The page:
"Global civilization could never be anything other than the coalition at global levels of cultures, each of them retaining its originality" (Claude Lévi-Strauss)
Collective Cultural Heritage
When cultural heritage is discussed, it is understood that what is inherited from previous generations is that culture's legacy. Often legacies are identified and preserved because they identify who a people are. Cultural heritage can be identified as artifacts, archaeological sites, buildings, graves, monuments, and significant landscapes. Other objects that identify cultural heritage are ceremonies, music, arts and crafts, beliefs, traditions and customs. Most governments recognized the importance for communities to preserve and to celebrate their heritages and these governments have passed laws to protect them as "cultural resources" ("What is cultural," 2010).
When contemplating the past, present and future, it is important to understand that all three of these perspectives need to be focused on at the same time and that the appreciation of cultural heritage reaches beyond popular expressions and stays viable for future generations. President Lyndon B. Johnson declared, while signing the National Foundation on the Arts and Humanities Act of 1965", ... it is in our works of art that we reveal to ourselves, and to others, the inner vision which guides us as a nation and where there is no vision, the people perish" (Larson, 1997).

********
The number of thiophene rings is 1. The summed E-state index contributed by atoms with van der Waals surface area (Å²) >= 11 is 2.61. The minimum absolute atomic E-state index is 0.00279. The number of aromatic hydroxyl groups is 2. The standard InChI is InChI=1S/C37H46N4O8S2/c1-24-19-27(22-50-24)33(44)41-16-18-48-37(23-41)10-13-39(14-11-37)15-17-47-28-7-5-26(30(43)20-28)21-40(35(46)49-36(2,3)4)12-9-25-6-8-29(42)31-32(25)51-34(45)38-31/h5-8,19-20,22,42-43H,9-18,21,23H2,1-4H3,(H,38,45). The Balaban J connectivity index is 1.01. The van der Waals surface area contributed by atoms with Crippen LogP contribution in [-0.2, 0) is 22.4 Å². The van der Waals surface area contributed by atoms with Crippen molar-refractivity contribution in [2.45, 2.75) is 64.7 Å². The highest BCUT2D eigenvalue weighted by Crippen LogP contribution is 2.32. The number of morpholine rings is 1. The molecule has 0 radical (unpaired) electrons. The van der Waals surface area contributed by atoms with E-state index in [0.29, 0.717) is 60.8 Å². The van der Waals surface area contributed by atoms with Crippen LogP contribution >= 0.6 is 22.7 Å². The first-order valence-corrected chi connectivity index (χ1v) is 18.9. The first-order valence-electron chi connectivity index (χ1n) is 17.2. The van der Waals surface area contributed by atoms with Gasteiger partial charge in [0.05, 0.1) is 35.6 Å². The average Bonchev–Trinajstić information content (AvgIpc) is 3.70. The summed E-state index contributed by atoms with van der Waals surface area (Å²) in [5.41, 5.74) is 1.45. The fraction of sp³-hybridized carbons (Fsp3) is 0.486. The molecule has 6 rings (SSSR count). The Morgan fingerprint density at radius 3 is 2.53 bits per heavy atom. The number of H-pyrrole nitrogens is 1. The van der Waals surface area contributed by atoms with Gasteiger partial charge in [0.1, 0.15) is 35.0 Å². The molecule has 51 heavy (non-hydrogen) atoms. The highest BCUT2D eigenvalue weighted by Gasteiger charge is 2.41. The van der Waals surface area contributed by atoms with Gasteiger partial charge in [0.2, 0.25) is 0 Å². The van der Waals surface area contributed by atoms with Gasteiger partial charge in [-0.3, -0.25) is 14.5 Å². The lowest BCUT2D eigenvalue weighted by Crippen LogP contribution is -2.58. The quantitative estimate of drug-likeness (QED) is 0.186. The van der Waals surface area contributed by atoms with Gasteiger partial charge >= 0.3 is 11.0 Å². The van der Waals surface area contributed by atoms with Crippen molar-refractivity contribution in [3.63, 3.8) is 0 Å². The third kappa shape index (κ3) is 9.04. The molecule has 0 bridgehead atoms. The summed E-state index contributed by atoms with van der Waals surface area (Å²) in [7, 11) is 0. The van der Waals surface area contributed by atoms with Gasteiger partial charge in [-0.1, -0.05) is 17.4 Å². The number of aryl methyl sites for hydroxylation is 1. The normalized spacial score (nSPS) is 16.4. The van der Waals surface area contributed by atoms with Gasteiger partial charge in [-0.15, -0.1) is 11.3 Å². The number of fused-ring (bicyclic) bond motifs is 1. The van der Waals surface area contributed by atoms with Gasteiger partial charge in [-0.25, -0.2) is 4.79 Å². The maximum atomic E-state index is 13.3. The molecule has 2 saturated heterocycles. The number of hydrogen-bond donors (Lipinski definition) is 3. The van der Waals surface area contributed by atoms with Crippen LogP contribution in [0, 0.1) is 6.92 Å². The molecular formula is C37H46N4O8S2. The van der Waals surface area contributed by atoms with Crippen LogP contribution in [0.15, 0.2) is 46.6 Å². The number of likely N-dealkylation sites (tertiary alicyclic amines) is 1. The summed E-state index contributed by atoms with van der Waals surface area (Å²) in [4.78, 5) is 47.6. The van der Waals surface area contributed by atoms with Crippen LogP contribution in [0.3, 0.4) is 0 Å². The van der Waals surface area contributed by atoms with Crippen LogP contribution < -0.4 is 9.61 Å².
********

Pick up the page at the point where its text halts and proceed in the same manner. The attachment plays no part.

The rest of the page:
Communication and active participation are key to generating participation from different cultural groups. This train of thought can help societies deal with multiculturalism by enabling an atmosphere which helps to build confidence within a diverse community. National government policies should avoid not integrating cultural identities and they should also avoid forcing the acceptance of a specific cultural identity. Governmental policies should promote cultural understanding and tolerance in an attempt build common bonds of respect from multiple identities that may reside within a community (Helms, 2006).
Michèle Garzon poetically explains that to promote shared humanity, we have to acknowledge and promote cultural pluralism. He goes on to explain that diversity is nonexistent without culture; there can be no diversity without cultural depth and that without diversity there would only be multiplicity. For diversity to work, there must be unity and an understanding of the whole of what cultural differences entail. Culture is diversity, infinite in its distinctions and nuances; a return to everything that exists to make it both new and the same. Garzon reminds us that it is the men and the women that make a civilization, its culture and its spirit (Garzon, 2002).
Garzon, M. (2002). Cultural diversity: common heritage, plural identities. Retrieved from
Helms, M. (2006). International cultural differences. Retrieved from
Larson, G. (1997). Transmitting our cultural legacy. Retrieved from http://www.nea.gov/pub/AmCan/Chapter2.pdf
What is cultural heritage?. (2010). Retrieved from http://anthropology.missouristate.edu/46303.htm